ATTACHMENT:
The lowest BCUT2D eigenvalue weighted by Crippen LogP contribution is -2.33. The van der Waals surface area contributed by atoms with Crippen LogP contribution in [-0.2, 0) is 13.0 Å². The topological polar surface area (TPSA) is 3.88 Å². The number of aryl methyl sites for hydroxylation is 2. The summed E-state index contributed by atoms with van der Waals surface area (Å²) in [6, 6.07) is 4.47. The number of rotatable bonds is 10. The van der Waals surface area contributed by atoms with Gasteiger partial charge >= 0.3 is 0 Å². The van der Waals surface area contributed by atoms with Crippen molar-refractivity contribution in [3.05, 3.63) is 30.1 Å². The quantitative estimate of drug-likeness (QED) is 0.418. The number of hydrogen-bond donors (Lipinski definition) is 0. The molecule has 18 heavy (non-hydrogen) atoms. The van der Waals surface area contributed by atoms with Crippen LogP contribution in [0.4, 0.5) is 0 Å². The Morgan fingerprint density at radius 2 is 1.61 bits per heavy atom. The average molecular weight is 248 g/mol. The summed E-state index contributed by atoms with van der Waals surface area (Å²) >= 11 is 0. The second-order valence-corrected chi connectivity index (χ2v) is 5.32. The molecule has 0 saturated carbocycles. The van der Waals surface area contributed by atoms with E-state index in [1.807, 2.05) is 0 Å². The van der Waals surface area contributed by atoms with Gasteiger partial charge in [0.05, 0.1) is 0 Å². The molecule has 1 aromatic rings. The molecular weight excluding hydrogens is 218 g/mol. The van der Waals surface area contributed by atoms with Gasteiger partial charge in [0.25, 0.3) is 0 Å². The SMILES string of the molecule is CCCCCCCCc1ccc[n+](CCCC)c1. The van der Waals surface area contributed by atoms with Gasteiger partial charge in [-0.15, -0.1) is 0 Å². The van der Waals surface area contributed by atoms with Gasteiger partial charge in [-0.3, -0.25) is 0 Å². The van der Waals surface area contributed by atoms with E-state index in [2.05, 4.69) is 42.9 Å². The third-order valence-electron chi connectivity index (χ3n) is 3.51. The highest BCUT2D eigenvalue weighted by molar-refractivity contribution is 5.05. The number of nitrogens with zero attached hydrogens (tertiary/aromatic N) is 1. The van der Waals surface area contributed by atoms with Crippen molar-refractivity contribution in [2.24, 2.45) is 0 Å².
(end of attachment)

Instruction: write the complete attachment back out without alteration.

The lowest BCUT2D eigenvalue weighted by Crippen LogP contribution is -2.33. The van der Waals surface area contributed by atoms with Crippen LogP contribution in [-0.2, 0) is 13.0 Å². The topological polar surface area (TPSA) is 3.88 Å². The number of aryl methyl sites for hydroxylation is 2. The summed E-state index contributed by atoms with van der Waals surface area (Å²) in [6, 6.07) is 4.47. The number of rotatable bonds is 10. The van der Waals surface area contributed by atoms with Gasteiger partial charge >= 0.3 is 0 Å². The van der Waals surface area contributed by atoms with Crippen molar-refractivity contribution in [3.05, 3.63) is 30.1 Å². The quantitative estimate of drug-likeness (QED) is 0.418. The number of hydrogen-bond donors (Lipinski definition) is 0. The molecule has 18 heavy (non-hydrogen) atoms. The van der Waals surface area contributed by atoms with Crippen LogP contribution in [0.4, 0.5) is 0 Å². The Morgan fingerprint density at radius 2 is 1.61 bits per heavy atom. The average molecular weight is 248 g/mol. The summed E-state index contributed by atoms with van der Waals surface area (Å²) >= 11 is 0. The second-order valence-corrected chi connectivity index (χ2v) is 5.32. The molecule has 0 saturated carbocycles. The van der Waals surface area contributed by atoms with E-state index in [1.807, 2.05) is 0 Å². The van der Waals surface area contributed by atoms with Gasteiger partial charge in [0.05, 0.1) is 0 Å². The molecule has 1 aromatic rings. The molecular weight excluding hydrogens is 218 g/mol. The van der Waals surface area contributed by atoms with Gasteiger partial charge in [0.25, 0.3) is 0 Å². The SMILES string of the molecule is CCCCCCCCc1ccc[n+](CCCC)c1. The van der Waals surface area contributed by atoms with Gasteiger partial charge in [-0.15, -0.1) is 0 Å². The van der Waals surface area contributed by atoms with Gasteiger partial charge in [-0.3, -0.25) is 0 Å². The van der Waals surface area contributed by atoms with E-state index in [2.05, 4.69) is 42.9 Å². The third-order valence-electron chi connectivity index (χ3n) is 3.51. The highest BCUT2D eigenvalue weighted by molar-refractivity contribution is 5.05. The number of nitrogens with zero attached hydrogens (tertiary/aromatic N) is 1. The van der Waals surface area contributed by atoms with Crippen molar-refractivity contribution in [2.24, 2.45) is 0 Å².